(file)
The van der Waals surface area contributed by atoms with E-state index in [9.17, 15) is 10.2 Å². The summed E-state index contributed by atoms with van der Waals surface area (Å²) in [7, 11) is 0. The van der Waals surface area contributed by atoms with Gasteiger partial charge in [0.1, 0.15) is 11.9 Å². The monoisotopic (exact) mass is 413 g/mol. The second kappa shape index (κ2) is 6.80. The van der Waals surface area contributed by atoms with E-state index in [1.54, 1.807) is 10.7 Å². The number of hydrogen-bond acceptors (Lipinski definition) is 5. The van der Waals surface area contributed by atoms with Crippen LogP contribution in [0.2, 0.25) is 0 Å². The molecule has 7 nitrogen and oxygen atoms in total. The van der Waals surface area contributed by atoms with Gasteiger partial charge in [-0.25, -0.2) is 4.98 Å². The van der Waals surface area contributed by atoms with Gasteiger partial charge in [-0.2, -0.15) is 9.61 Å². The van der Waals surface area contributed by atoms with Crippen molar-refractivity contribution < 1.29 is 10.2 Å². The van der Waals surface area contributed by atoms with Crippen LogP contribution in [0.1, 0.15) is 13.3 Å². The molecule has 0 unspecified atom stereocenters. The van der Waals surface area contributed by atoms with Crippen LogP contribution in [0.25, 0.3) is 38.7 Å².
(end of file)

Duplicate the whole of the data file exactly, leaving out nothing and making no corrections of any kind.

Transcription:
The van der Waals surface area contributed by atoms with E-state index in [9.17, 15) is 10.2 Å². The summed E-state index contributed by atoms with van der Waals surface area (Å²) in [7, 11) is 0. The van der Waals surface area contributed by atoms with Gasteiger partial charge in [0.1, 0.15) is 11.9 Å². The monoisotopic (exact) mass is 413 g/mol. The second kappa shape index (κ2) is 6.80. The van der Waals surface area contributed by atoms with E-state index in [1.54, 1.807) is 10.7 Å². The number of hydrogen-bond acceptors (Lipinski definition) is 5. The van der Waals surface area contributed by atoms with Crippen LogP contribution in [0.2, 0.25) is 0 Å². The molecule has 7 nitrogen and oxygen atoms in total. The van der Waals surface area contributed by atoms with Gasteiger partial charge in [-0.25, -0.2) is 4.98 Å². The van der Waals surface area contributed by atoms with Gasteiger partial charge in [-0.2, -0.15) is 9.61 Å². The van der Waals surface area contributed by atoms with Crippen molar-refractivity contribution < 1.29 is 10.2 Å². The van der Waals surface area contributed by atoms with Crippen LogP contribution in [0.1, 0.15) is 13.3 Å². The molecule has 0 unspecified atom stereocenters. The van der Waals surface area contributed by atoms with Crippen LogP contribution in [0.25, 0.3) is 38.7 Å².